Driving on the wrong side is one of the major violations in traffic rules that we see. This may cause much much bigger accidents. Citizens take this risk on a daily basis without even realising that this is harmful exercise. A friend of mine mentioned how once she was walking on the road (because there was no pavement) in Ahmedabad when a two-wheeler coming the wrong way almost hit her. The two-wheeler rider started shouting that she should be more careful. When my friend said that you should not be coming on this side, the rider agreed that she was driving on the wrong side but since she was honking it was okay! Considering that everyone on the road is honking all the time, how she expected my friend to notice her honking, I don’t know. Anyway the two-wheeler rider should not be on wrong side.

Another excuse you often hear (for driving on the wrong side) is, “It’s only for a short distance.” But how would you define a short distance and why should that make it okay? Autorickshaw drivers have told me that it’s okay, the rules don’t apply in the middle of the night! Rules are applicable at all times of the day or night and whether you are driving 2m or 10 km.

Unfortunately, enforcement of rules is not good in India. I recently read that the Delhi police are seizing the licence of people who drive on the wrong side. This practice should be followed by other states too.

Figure 3 (Source:http://www.loupiote.com/photos/15356476722.shtml)

No Honking

We like to honk a lot. Indians honk to show irritation with the traffic, to harass other drivers into giving way and for no reason at all. Sometimes I notice people honking at regular intervals - every 10 seconds or 20 seconds. I have always wondered why. Maybe they believe that because they honked, they can now continue to break rules and it is upto the others on the road to look out.  It is very frustrating and annoying when people do this. The horn is there to alert someone who may be about to hit you or maybe to chase away the buffaloes standing in the road. Just joking on the last example! It is not there to express your anger or to irritate someone.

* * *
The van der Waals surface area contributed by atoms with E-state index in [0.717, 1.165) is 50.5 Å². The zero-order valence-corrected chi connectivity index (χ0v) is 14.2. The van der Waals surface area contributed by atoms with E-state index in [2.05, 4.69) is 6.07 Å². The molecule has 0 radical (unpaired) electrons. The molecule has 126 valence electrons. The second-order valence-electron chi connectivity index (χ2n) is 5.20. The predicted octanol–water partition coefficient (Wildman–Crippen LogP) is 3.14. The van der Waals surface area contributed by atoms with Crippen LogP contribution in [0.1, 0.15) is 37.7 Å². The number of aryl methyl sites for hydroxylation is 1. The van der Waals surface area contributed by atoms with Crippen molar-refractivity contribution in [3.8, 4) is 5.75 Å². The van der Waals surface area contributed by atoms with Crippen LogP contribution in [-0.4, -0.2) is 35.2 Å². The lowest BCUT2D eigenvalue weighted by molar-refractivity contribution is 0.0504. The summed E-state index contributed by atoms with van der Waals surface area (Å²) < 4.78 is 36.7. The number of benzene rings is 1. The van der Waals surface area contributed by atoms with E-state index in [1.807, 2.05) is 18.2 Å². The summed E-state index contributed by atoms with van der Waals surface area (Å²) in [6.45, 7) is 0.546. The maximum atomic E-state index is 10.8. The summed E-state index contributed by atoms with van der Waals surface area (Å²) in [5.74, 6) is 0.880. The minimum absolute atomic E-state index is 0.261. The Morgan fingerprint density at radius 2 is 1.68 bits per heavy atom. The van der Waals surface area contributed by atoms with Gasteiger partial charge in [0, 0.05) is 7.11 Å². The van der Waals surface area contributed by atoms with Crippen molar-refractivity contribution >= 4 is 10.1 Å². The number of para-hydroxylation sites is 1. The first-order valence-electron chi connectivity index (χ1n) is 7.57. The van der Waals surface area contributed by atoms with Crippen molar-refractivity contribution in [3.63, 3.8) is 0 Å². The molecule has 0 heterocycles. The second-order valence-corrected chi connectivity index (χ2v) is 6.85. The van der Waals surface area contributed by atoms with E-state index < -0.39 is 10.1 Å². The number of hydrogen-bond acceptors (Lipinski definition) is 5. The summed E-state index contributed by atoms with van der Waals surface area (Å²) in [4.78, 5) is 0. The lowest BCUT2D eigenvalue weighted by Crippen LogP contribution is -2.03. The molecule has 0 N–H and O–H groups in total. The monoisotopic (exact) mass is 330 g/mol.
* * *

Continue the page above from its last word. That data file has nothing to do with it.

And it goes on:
Moreover, honking unnecessarily adds to the noise pollution. Research has shown that even a healthy person gets stressed when there is a lot of noise, so just think about the sick and the young. This is why honking is prohibited near educational institutes and hospitals. Researchers have linked traffic noise to high blood pressure and increased levels of hormones such as cortisol and noradrenaline, which increase stress and cause sleep problems. Noise pollution is also connected to coronary heart disease. WHO, in 2011, published a report on how traffic related noise is impacting health in Europe. The report estimates that one million healthy life years are lost every year in Europe due to traffic related noise. This is in Europe; the problem in India is much worse. Imagine how many healthy life years we must be losing because we can’t stop hitting the horn.

Did you know that April 26 is “NO-HONKING DAY”? Isn’t it time we tried to make everyday a no-honking day?

Figure 4 (Source: DNA India)

Road users are responsible for showing consideration, for having a sense of judgment and responsibility in traffic, and for complying with traffic regulations. Also road safety is a shared responsibility for all road users. Only if each of us follow the rules can we drive safely and reduce injuries and deaths on our roads. The government, through the Motor Vehicles Amendment Bill 2017 is trying to improve the road safety situation in India by increasing fines, improving the driving licence system and more. It is time that we do our part by following the road rules.

References:

  1. http://www.scienceservingsociety.com/ts/text/ch09.htm
  2. https://www.mdt.mt.gov/other/webdata/external/research/docs/research_proj/tsc/8882-309-03_SAFETY_CITIZENSHIP_TASK_1_REPORT.pdf
  3. https://yourstory.com/2016/07/road-safety/